I now need space to myself in a way that I never had before. Space away from other people, and with only one dog (rather than the usual three). I feel crowded, hounded, overwhelmed. I can’t remember who told me that the space had already been made for me and my new baby to enjoy together. Maybe. The space could be the timeout required by any new parent. Maybe. The space might simply be my body needing rejuvenation, healing, recovery. Maybe. Whatever the explanation, it’s compelling. It is a need not a want. And hard to negotiate with.
So I take myself back to bed in the early afternoon and crawl under the covers. The first dog to notice stays on my side of the door. And I realise how tired I am. How exhausted. How heavy. How the familiar lump in my throat is starting to ache and my eyes are beginning to sting. How I no longer care about the list of very important things to do today, and have no energy for time. I have tapped out.
I listen to the dog’s rhythmic snore and wish I could sleep like him; easily, frequently, without fear. I watch his nostrils flare and ears twitch as he effortlessly enters a dream. It’s so much easier when you’re sleeping. I’m tired of crying, of the effort it takes to fight back the tears that come without warning. I scrunch the doona in my hand and tuck the other under my pillow. Within minutes I am lucky enough to be dreaming too.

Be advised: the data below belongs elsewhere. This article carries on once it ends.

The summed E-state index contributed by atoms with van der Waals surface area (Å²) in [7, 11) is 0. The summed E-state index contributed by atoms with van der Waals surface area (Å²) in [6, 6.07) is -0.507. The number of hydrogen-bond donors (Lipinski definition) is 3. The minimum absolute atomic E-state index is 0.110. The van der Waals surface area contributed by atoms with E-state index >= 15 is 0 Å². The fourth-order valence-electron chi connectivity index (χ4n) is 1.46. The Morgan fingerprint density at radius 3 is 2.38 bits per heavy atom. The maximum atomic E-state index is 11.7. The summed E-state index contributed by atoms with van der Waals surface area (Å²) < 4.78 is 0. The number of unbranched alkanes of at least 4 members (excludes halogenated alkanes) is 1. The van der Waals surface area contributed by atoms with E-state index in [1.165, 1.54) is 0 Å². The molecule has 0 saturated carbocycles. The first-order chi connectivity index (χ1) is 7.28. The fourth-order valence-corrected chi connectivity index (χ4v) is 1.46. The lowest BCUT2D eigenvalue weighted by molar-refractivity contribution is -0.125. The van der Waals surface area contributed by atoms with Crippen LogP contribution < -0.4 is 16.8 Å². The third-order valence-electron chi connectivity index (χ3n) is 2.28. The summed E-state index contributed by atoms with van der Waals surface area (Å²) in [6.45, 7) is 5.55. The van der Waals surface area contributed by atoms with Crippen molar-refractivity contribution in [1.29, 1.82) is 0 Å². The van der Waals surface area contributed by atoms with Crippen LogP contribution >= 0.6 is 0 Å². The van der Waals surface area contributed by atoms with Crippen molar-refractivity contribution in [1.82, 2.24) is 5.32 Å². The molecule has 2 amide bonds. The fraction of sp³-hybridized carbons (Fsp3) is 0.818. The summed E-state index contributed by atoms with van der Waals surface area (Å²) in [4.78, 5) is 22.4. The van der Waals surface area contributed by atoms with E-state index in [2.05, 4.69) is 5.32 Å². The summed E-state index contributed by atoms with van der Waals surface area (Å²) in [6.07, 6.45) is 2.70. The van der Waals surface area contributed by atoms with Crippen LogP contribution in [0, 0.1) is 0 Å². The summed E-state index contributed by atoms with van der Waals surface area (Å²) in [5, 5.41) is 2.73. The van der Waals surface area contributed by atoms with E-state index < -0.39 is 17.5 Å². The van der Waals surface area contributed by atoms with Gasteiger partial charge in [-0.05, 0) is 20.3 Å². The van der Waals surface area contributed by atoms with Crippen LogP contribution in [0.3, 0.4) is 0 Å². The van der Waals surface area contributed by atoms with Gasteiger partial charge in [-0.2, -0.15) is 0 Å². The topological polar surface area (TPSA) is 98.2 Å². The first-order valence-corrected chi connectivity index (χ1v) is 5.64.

When I awake I’m sleep hungover. Too hot, dazed and disorientated. I roll and come nose to nose with a dog. He’s holding my hand. He’s been here all afternoon. I smile, and consciously remind myself that today was a day well spent. I am not depressed, I’m grieving, and grief is hard work. It wears you out, it pushes you to your limits. I know that it’s important to take the time out when I need it, to listen to my body, my heart, my soul. Seven months on and I’m still learning how to listen. How to provide this new space. How to be okay with sitting still or lying down in the middle of the day. And perhaps the biggest challenge, how to not feel guilty or weak for doing so. I squeeze his paw and he opens his eyes, eyes filled with love and comfort and peace. To him this afternoon was quite the luxury, a perspective I would like to keep.